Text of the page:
Appel was the #1 pick overall (taken by the Houston Astros) in the 2013 draft.  Scouts thought that he had the potential to become an ace in the Major Leagues, but injuries and ineffectiveness took their toll, and his minor league career hasn't worked out that everyone expected.  The Phillies acquired him in the winter before the 2016 season in the Ken Giles trade - the same deal that brought Vince Velasquez to Philadelphia.  The Phillies hoped that they could turn Appel around, but it didn't happen.  Two years later, in February 2018, Appel announced that he was stepping away from baseball altogether at the age of 26.  He never made it to the majors.

At this point, the baseball world figured that the Mark Appel story had ended, but he made a surprise announcement in March 2021 that he would be returning to the game at age 29.  I've read a few interviews that he's given about his comeback, and it really seems like the guy wants to play for the pure love of the game.  He's made his peace with the fact that he's not the young phenom that scouts projected him to be, and whether he makes the Major Leagues or not, he wants the rest of his playing career to be fun.  Last night's game is the first live game that he has pitched in since 2017, and I'm glad that I was there to see it.  I'm really rooting for this guy to succeed.  He seems like a really good dude with a positive attitude, and I would be thrilled to see him bounce back and have the kind of career that he wants to have.



Minor League Baseball wasn't played at all in 2020, so the start of the Reading Fightin' Phils season this past Tuesday was a pretty big deal.  Throughout the month of May, they're selling a limited number of tickets per game and socially distancing fans throughout the ballpark.  However, the team announced before the start of the last night's game that they will be returning to 100% capacity in June.  By then, I'll have my second Covid vaccination shot, so it really is starting to feel like life is getting back to normal.



Not all of the food vendors were open for Saturday night's game, but the main ones were up and running.  I had this triple cheeseburger, which was pretty awesome.  I was expecting three thin burger patties like you'd get at McDonalds, but these were all pretty damn thick and very tasty.  They didn't skimp out on the cheese either.



It was a cold night, but a hell of a good game, and a very closely fought battle despite the fact that the five pitchers Reading sent to the mound combined to record a total of 18 strikeouts.

Mark Appel struggled a bit with his control, which is understandable when you consider that he hasn't pitched in a game since September 2017.  He threw 56 pitches over 2 ⅔ innings and allowed one run on three hits, two walks and two hit batters.  However, he struck out four, had a good changeup, and he was hitting 95 - 97 with his fastball.  It may not look pretty on paper, but it was an encouraging first outing.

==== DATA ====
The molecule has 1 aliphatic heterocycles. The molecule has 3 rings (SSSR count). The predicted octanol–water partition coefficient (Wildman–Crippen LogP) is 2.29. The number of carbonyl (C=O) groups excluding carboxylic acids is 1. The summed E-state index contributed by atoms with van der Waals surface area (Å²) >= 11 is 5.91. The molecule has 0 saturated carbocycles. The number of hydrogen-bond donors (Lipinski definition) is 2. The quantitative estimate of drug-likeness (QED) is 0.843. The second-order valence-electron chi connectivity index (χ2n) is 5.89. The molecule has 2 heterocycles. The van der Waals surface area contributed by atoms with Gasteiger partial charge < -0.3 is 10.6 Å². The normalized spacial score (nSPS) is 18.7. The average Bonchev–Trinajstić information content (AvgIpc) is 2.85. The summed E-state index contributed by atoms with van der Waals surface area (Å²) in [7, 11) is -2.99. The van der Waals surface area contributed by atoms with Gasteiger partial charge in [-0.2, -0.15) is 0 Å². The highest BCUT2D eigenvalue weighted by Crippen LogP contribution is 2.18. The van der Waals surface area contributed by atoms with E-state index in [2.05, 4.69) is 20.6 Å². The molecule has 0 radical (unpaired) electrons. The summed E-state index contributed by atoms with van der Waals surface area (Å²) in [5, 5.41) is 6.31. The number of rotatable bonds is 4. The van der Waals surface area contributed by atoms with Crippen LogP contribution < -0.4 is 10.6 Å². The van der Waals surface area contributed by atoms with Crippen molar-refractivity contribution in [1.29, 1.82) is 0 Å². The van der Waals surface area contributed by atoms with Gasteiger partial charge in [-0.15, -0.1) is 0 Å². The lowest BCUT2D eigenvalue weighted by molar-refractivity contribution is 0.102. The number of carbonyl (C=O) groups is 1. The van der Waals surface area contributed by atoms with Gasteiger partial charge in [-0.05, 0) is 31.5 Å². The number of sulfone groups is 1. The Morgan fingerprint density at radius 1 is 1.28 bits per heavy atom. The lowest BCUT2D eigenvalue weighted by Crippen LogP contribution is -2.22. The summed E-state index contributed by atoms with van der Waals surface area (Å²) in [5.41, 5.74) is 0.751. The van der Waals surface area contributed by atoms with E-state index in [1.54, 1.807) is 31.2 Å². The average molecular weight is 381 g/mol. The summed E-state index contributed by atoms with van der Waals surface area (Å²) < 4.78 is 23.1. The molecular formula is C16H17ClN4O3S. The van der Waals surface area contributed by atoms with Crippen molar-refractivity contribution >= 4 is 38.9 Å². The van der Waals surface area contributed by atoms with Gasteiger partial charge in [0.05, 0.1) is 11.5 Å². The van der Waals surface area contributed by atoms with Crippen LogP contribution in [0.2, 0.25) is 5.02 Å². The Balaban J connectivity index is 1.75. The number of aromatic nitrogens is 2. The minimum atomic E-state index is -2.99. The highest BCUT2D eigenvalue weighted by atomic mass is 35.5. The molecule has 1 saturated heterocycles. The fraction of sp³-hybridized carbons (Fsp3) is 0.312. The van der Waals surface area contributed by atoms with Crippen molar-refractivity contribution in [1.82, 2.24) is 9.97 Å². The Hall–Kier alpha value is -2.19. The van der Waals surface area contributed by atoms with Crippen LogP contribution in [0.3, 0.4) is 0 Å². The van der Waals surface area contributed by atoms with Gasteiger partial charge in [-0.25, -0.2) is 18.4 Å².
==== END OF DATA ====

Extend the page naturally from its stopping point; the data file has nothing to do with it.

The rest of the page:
Lefty Taylor Lehman came on to relieve Appel with two outs and two on in the third inning.  It was his first appearance in Double A and he was very impressive.  He recorded a strikeout to end the third inning and pitched three innings, striking out seven.  He gave up one run on five hits and a walk before he was relieved by Zach Warren, who came into the game with the bases loaded in the sixth.  Warren ended the inning by striking out Seawolves DH Drew Ward, who's has the unusual distinction of having a first name which is the past-tense of the backward spelling of his last name.

Warren started the 7th inning, but he got into trouble.  He gave up a single to Josh Lester, threw a wild pitch and walked Yariel Gonzalez and Juan Centeno to load the bases with no outs.  Tyler Carr came into the game to relieve Warren and struck out the first two batters he faced before getting Riley Greene to pop out and end the inning with no damage.  He returned to pitch in the 8th and gave up a walk to Jacob Robson and a two run homer to Drew Ward, but he recorded three strikeouts to end the inning.  Joel Cesar came in to pitch the 9th and had a 1-2-3 inning with one strikeout.  Josh Stephen made an excellent diving catch in right field for the final out of the game.

There were two incredible plays at the plate that kept the Seawolves from scoring.  On both occasions, the victim was third baseman Yariel Gonzalez.  Center fielder Matt Vierling gunned down him down at the plate to end the second inning when he attempted to score on an RBI single off the bat of John Valente.  A very similar play took place in the top of the 5th when Juan Centeno hit an RBI double to left field.  Madison Stokes threw to shortstop Arquimedes Gamboa who then fired it to catcher Rodolfo Duran to once again record an out on Yariel Gonzalez at the plate.



Although the Seawolves outhit the Fightin' Phils, Reading capitalized on mistakes and played small ball to outscore their opponents.  Madison Stokes scored on a Ricardo Pinto wild pitch in the bottom of the 3rd to tie the score at 1-1.  Reading pulled ahead in the bottom of the 4th with an RBI double from Josh Stephen and an RBI single from Rodolfo Duran.  In the bottom of the 5th, Stephen grounded into a fielders choice that scored Arquimedes Gamboa, and McCarthy Tatum hit a sac fly to extend the Fightin' Phils lead to 5-2.  In the bottom of the 7th, Matt Vierling hit a solo home run to right center to score the sixth and final run for Reading, who won the game 6-4.